Through the Habitrails first saw the light of day in the horror anthology Taboo in the late 1980s, where it was strangely out of place among creators working in more traditionally horrific areas. In his introduction Steve Bissette compares it to Franz Kafka’s work, and in the way it takes a life we can all recognise that descends into nightmare, he’s right. Further bringing Kafka to mind are the surreal intrusions, yet Jeff Nicholson may have influences, but he’s his own creative force, and all these years later Through the Habitrails still defies easy categorisation. What’s certain is how Nicholson sets a constant unease, increasing the unsettling mood with every practice introduced over these connected glimpses into a life we would not have.

A never named narrator describes his lonely life and daily routine in a bizarre office, perpetually fearful, and indulging in judgemental and passive/aggressive behaviour in the face of a seemingly oppressive management tier. How much of Through the Habitrails is meant to be taken as autobiographical allegory? A compliant workforce all drawn without a mouth is straightforward enough, as is the notion that they’re reminded of their place by the habitrails of the title, the connected transparent plastic tubes run through the office containing scampering trapped gerbils. Nicholson draws parallels between that and the city’s long, straight, empty roads that the protagonist has a fear of diverting from, presumably more allegory. However, what are we to make of him wearing a modified pickle jar completely filled with beer around his head? The carbonation alone is enough to sustain him. Or that without comment he’ll grab a gerbil and bite into it?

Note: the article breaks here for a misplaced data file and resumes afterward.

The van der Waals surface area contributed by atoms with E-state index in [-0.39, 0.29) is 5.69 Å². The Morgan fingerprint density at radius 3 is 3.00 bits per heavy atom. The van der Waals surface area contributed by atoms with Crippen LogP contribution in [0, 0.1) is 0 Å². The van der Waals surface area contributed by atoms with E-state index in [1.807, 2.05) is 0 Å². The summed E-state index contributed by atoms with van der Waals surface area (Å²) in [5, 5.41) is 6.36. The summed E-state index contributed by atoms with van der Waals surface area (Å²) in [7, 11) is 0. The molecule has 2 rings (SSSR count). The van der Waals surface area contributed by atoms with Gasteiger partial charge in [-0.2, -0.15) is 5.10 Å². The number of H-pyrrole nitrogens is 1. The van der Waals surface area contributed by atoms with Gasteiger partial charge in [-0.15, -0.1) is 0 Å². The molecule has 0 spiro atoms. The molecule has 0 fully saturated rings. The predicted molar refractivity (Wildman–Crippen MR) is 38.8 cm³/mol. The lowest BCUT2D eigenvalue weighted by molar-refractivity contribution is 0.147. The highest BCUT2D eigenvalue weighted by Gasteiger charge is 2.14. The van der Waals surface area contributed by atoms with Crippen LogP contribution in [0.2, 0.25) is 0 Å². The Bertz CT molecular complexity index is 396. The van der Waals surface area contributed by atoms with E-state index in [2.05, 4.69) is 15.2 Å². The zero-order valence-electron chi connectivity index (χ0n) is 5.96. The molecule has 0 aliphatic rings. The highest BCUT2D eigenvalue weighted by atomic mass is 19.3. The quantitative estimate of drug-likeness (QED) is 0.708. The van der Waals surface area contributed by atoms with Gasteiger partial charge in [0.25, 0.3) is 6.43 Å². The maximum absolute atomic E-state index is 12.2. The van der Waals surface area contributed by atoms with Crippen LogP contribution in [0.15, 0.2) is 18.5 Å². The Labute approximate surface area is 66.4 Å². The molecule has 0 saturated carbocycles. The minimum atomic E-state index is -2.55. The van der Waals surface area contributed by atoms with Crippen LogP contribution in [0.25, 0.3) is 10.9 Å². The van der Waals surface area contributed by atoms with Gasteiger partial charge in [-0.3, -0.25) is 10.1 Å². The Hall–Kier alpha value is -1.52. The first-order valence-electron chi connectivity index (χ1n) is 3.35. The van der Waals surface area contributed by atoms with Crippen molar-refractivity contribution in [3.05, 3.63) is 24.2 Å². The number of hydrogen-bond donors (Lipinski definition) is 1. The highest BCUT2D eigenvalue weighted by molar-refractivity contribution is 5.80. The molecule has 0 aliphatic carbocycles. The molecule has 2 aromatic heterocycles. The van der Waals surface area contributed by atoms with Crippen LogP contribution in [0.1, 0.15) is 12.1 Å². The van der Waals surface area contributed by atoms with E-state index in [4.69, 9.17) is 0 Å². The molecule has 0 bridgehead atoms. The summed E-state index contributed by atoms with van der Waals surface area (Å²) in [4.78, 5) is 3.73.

The result of these anomalies is Nicholson creating a continuing nervous suspense about any environment or circumstance, particularly during chapters titled ‘Escape’. Are the interactions with gerbils entirely the product of a fearful imagination and misplaced passive aggression, or are they real? Are we witnessing a disintegration? There’s an end to the narrative, but never to the questions, and once read, there’s no getting Through the Habitrails out of your head. The Cat Lover or Jimmy will pop into your thoughts at quiet moments. Are you sure you can cope with that?

Before the 2016 Dover Books reissue, two editions from Bad Habit saw print, Nicholson adding a new epilogue to the second edition (with the colour cover) and that includes material cut from the new edition, the bitter Cat Lover section one missing sequence. The 2016 reissue has upgraded the paper stock, features a new introduction from Matt Fraction, and a massively expanded one from Stephen Bissette. It also includes two new epilogue strips plotting out alternate futures for the protagonist, and Nicholson’s afterword offering some insights.